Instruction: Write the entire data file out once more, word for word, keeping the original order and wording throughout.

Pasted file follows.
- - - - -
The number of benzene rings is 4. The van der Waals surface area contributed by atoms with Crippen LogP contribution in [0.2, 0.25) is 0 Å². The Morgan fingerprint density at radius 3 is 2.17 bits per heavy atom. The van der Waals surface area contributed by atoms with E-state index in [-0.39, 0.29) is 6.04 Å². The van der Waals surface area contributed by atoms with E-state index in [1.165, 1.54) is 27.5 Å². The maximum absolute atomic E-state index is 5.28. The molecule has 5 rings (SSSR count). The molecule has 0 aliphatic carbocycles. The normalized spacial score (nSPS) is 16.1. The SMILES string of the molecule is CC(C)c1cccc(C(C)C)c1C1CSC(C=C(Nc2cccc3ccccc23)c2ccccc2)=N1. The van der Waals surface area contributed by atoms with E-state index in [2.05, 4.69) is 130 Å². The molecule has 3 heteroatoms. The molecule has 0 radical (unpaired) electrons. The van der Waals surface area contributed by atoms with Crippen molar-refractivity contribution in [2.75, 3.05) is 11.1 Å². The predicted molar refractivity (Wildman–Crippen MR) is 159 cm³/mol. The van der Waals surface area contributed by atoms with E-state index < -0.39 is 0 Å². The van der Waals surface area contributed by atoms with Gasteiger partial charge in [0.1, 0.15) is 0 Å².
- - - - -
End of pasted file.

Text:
The number of benzene rings is 4. The van der Waals surface area contributed by atoms with Crippen LogP contribution in [0.2, 0.25) is 0 Å². The Morgan fingerprint density at radius 3 is 2.17 bits per heavy atom. The van der Waals surface area contributed by atoms with E-state index in [-0.39, 0.29) is 6.04 Å². The van der Waals surface area contributed by atoms with E-state index in [1.165, 1.54) is 27.5 Å². The maximum absolute atomic E-state index is 5.28. The molecule has 5 rings (SSSR count). The molecule has 0 aliphatic carbocycles. The normalized spacial score (nSPS) is 16.1. The SMILES string of the molecule is CC(C)c1cccc(C(C)C)c1C1CSC(C=C(Nc2cccc3ccccc23)c2ccccc2)=N1. The van der Waals surface area contributed by atoms with E-state index in [2.05, 4.69) is 130 Å². The molecule has 3 heteroatoms. The molecule has 0 radical (unpaired) electrons. The van der Waals surface area contributed by atoms with Crippen molar-refractivity contribution in [2.75, 3.05) is 11.1 Å². The predicted molar refractivity (Wildman–Crippen MR) is 159 cm³/mol. The van der Waals surface area contributed by atoms with E-state index < -0.39 is 0 Å². The van der Waals surface area contributed by atoms with Gasteiger partial charge in [0.1, 0.15) is 0 Å².